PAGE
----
The renting economy is not as sustainable as we believed it to be

Sustainability has been a recent trend in fashion and consumption that seems like it’s here to stay.

As pro-planet geeks here, we don’t disagree with this trend. Anything progress companies take towards environmentally-friendly practices, regardless of the motive, seems like a step in the right direction.

The issue becomes when there is so much information circulating about what “sustainable consumption” really is and what “eco-friendly” actually means. Is it sustainable materials? Is it lowering our carbon emissions? Is it manufacturing with less water or fewer toxic chemical pollutants? Is it buying used instead of buying new? Suffice it to say, there are a lot of questions that are enough to confuse any well-intentioned consumer.

To add to that confusion, a recent research study published in the Environmental Research Letters found that renting clothing may not actually be the sustainable darling we all believed it to be. Brands like ThredUp and Rent-the-Runway were pioneers in this space and were touted as the most sustainable form of shopping for the latest trends, but the study found that this may not actually be the case.

The study analyzed the lifecycle of a single pair of jeans and compared it against different consumption models:

  1. Base - Buying new and disposing of jeans in landfills
  2. Reduce - Buying fewer new items
  3. Reuse - Buying new and re-selling
  4. Recycle - Buying new and transforming the garment into new materials
  5. Renting - Sharing and swapping existing garments

The study made assumptions about the number of times a single pair of jeans was worn and analyzed the overall global warming impact of each of the consumption models by calculating the greenhouse gas emissions in different areas of the supply chain from manufacturing to delivery to end of use process of handling the garment.

The study found that the sharing economy (or renting clothes) had the highest global warming impact and was the scenario that had the largest carbon footprint. This was driven by the number of times the garment was transported between customers and the warehouse facilities that inventory the garment. The scenario which had the least global warming impact and considered to be the most sustainable form of shopping was...buying less and wearing them for as long as possible (not much of a shocker).

We’re not here to accost the consumer for trying to make smart, environmentally friendly choices. Instead, we’re here to explain how we fit into this scheme.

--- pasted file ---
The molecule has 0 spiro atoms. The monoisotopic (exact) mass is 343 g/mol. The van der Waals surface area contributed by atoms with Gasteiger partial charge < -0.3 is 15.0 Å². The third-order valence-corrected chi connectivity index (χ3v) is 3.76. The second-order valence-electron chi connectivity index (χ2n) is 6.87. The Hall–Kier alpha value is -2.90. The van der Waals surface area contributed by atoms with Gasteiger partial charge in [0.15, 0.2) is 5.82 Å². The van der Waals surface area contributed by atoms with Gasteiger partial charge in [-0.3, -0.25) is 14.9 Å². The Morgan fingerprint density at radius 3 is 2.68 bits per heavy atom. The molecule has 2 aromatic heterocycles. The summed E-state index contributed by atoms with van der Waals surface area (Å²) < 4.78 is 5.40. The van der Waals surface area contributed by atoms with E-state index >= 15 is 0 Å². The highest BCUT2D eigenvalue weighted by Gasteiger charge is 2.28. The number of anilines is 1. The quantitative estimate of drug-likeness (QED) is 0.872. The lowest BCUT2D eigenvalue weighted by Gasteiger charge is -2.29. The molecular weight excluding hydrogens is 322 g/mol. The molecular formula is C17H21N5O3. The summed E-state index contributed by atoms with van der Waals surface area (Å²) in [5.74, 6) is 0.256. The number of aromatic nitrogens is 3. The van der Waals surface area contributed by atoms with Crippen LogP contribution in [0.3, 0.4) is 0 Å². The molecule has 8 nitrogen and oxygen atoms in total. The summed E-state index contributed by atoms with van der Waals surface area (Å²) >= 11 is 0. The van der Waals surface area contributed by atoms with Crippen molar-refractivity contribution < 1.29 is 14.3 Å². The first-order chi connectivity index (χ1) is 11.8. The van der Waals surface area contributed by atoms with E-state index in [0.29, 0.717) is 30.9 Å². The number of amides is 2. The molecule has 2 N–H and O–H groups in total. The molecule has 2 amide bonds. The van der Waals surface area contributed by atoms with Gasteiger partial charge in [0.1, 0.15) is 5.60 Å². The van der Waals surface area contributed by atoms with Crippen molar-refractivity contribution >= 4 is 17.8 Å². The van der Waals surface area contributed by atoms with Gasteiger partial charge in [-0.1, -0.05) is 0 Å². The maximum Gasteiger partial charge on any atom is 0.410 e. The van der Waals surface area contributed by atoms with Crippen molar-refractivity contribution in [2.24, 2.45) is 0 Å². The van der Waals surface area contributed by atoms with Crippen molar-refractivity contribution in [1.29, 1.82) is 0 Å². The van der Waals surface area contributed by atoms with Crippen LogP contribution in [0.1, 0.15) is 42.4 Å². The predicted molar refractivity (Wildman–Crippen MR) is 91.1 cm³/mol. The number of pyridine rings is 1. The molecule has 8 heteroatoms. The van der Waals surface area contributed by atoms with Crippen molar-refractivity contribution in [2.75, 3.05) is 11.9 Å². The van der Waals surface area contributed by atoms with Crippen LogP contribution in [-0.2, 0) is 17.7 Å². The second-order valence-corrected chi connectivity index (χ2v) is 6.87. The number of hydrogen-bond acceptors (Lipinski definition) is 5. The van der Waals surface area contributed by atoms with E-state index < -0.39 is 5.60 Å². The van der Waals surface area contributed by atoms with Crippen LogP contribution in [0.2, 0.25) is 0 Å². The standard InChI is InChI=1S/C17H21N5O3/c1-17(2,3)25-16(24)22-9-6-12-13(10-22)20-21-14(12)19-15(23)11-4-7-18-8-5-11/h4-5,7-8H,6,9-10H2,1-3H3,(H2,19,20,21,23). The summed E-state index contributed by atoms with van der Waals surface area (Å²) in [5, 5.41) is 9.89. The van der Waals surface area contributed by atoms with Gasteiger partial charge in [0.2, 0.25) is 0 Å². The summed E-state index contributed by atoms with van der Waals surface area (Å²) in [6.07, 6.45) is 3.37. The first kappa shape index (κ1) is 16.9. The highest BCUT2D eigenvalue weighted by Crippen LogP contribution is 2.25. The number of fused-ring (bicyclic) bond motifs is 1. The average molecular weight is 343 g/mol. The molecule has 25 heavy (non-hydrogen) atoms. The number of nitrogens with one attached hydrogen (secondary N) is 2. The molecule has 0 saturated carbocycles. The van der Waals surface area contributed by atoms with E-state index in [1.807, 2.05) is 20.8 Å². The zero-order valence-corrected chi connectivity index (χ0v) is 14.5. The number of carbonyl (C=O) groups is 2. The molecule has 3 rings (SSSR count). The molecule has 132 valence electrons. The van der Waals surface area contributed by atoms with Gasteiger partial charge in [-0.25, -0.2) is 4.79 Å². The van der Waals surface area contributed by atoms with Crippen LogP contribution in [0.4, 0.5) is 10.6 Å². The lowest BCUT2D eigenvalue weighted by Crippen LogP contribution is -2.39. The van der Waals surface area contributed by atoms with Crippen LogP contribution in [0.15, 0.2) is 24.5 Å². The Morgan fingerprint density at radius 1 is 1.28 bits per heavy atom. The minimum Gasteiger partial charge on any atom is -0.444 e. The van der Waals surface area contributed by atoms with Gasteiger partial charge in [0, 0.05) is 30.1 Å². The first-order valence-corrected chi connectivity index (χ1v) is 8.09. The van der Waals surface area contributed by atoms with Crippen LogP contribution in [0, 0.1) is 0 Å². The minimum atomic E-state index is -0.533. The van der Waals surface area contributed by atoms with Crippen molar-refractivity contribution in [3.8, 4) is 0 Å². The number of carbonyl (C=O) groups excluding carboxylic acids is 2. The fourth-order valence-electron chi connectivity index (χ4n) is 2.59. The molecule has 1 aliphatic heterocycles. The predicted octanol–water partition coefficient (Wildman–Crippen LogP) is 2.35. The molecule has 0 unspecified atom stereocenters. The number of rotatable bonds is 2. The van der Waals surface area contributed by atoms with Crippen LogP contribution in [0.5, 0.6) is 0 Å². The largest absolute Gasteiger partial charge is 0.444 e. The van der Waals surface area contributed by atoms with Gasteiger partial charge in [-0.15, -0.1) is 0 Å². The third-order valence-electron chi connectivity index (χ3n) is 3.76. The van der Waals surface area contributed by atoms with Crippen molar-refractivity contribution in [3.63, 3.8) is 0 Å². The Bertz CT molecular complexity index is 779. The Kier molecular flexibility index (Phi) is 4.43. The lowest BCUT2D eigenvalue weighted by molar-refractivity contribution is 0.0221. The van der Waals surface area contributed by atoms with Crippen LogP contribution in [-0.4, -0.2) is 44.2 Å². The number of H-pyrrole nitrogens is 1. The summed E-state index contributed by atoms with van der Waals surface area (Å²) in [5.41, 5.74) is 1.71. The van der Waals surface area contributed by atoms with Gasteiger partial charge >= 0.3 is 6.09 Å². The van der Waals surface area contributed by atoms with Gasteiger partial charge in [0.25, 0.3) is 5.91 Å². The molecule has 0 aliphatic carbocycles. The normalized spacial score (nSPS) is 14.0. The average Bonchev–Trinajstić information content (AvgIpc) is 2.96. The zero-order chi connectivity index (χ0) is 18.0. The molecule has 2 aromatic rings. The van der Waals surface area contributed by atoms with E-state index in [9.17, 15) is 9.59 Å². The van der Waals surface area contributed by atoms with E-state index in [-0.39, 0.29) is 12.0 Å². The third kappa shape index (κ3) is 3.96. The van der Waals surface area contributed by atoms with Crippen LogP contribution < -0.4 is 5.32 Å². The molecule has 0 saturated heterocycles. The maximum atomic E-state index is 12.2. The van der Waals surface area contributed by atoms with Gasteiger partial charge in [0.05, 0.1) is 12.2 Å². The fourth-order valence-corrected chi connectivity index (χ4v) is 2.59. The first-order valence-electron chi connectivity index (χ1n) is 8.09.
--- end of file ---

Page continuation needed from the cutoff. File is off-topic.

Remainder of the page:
Cubbiekit embraces the “Reduce” and “Recycle” consumption models. How?

  • Cubbiekit offers a capsule collection of essentials in timeless colors, made for daily use, encouraging buying fewer, better basics. We believe Cubbiekit to be your go-to pieces that you grab out of your drawer everyday. (Reduce)

  • Cubbiekit manufactures with GOTS certified organic cotton, which certifies it was manufactured with ethical and environmentally-friendly practices, organic chemicals that won’t pollute the ecosystem and fewer carbon emissions. Cotton itself is a natural material and will biodegrade safely over time and quickly, unlike synthetic fabrics. This means that should a Cubbiekit garment ever end up in a landfill (we hope not), it will decompose eventually within a year.

  • When parents send back their Cubbiekit, we ship it only once more after we receive it to be donated or upcycled into new Cubbiekit clothing. This is where we differ with baby clothing rental services. Instead of shipping Cubbiekits over and over again and swapping out between customers, we collect it to be turned into recycled cotton. This is the same cotton we use to manufacture certain styles of new Cubbiekit clothing. We work with our factory to make this a reality. We acknowledge that there is room for improvement in this process because the amount of energy required to operate recycled cotton machinery isn’t a small amount. However, we do see it as a sustainable method of manufacturing because it eliminates the need to grow and harvest more cotton. (Recycle)


Source: Environmental Research Letters, 2021, via Fast Company

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